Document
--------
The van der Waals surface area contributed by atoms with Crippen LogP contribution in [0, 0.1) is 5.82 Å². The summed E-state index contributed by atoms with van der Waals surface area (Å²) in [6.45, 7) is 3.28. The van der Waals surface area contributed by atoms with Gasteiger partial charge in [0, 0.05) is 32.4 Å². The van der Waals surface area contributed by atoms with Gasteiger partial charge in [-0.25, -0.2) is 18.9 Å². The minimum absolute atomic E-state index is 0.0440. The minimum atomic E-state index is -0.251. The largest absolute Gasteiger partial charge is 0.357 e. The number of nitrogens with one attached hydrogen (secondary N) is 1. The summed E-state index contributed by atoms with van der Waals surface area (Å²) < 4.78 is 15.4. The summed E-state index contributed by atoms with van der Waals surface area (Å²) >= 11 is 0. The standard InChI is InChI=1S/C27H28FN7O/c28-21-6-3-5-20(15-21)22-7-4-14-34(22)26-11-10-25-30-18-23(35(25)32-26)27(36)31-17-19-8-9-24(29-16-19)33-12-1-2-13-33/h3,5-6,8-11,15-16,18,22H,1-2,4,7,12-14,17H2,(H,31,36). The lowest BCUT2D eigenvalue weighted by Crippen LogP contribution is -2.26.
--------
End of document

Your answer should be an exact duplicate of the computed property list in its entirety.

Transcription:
The van der Waals surface area contributed by atoms with Crippen LogP contribution in [0, 0.1) is 5.82 Å². The summed E-state index contributed by atoms with van der Waals surface area (Å²) in [6.45, 7) is 3.28. The van der Waals surface area contributed by atoms with Gasteiger partial charge in [0, 0.05) is 32.4 Å². The van der Waals surface area contributed by atoms with Gasteiger partial charge in [-0.25, -0.2) is 18.9 Å². The minimum absolute atomic E-state index is 0.0440. The minimum atomic E-state index is -0.251. The largest absolute Gasteiger partial charge is 0.357 e. The number of nitrogens with one attached hydrogen (secondary N) is 1. The summed E-state index contributed by atoms with van der Waals surface area (Å²) < 4.78 is 15.4. The summed E-state index contributed by atoms with van der Waals surface area (Å²) >= 11 is 0. The standard InChI is InChI=1S/C27H28FN7O/c28-21-6-3-5-20(15-21)22-7-4-14-34(22)26-11-10-25-30-18-23(35(25)32-26)27(36)31-17-19-8-9-24(29-16-19)33-12-1-2-13-33/h3,5-6,8-11,15-16,18,22H,1-2,4,7,12-14,17H2,(H,31,36). The lowest BCUT2D eigenvalue weighted by Crippen LogP contribution is -2.26.